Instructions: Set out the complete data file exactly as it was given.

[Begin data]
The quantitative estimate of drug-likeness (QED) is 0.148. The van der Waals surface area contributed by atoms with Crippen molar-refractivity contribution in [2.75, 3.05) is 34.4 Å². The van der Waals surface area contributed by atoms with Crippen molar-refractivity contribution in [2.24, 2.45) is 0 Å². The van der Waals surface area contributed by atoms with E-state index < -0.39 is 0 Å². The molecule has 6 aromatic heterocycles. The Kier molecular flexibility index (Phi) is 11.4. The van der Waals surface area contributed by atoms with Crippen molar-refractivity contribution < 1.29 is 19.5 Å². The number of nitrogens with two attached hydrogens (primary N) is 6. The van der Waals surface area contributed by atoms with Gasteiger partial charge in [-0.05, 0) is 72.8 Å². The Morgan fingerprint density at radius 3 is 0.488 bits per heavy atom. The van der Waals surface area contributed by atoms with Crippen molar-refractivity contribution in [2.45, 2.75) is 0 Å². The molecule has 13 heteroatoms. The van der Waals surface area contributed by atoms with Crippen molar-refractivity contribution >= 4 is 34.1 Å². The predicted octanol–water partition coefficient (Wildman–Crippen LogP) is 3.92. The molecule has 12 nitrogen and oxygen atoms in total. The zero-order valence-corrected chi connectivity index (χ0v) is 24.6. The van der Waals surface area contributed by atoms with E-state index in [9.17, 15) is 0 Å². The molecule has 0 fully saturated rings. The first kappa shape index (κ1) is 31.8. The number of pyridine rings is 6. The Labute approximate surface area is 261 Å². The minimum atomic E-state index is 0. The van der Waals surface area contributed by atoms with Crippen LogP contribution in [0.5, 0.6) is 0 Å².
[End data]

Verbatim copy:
The quantitative estimate of drug-likeness (QED) is 0.148. The van der Waals surface area contributed by atoms with Crippen molar-refractivity contribution in [2.75, 3.05) is 34.4 Å². The van der Waals surface area contributed by atoms with Crippen molar-refractivity contribution in [2.24, 2.45) is 0 Å². The van der Waals surface area contributed by atoms with E-state index < -0.39 is 0 Å². The molecule has 6 aromatic heterocycles. The Kier molecular flexibility index (Phi) is 11.4. The van der Waals surface area contributed by atoms with Crippen molar-refractivity contribution < 1.29 is 19.5 Å². The number of nitrogens with two attached hydrogens (primary N) is 6. The van der Waals surface area contributed by atoms with Gasteiger partial charge in [-0.05, 0) is 72.8 Å². The Morgan fingerprint density at radius 3 is 0.488 bits per heavy atom. The van der Waals surface area contributed by atoms with Crippen molar-refractivity contribution in [2.45, 2.75) is 0 Å². The molecule has 13 heteroatoms. The van der Waals surface area contributed by atoms with Crippen molar-refractivity contribution >= 4 is 34.1 Å². The predicted octanol–water partition coefficient (Wildman–Crippen LogP) is 3.92. The molecule has 12 nitrogen and oxygen atoms in total. The zero-order valence-corrected chi connectivity index (χ0v) is 24.6. The van der Waals surface area contributed by atoms with E-state index in [9.17, 15) is 0 Å². The molecule has 0 fully saturated rings. The first kappa shape index (κ1) is 31.8. The number of pyridine rings is 6. The Labute approximate surface area is 261 Å². The minimum atomic E-state index is 0. The van der Waals surface area contributed by atoms with Crippen LogP contribution in [0.5, 0.6) is 0 Å².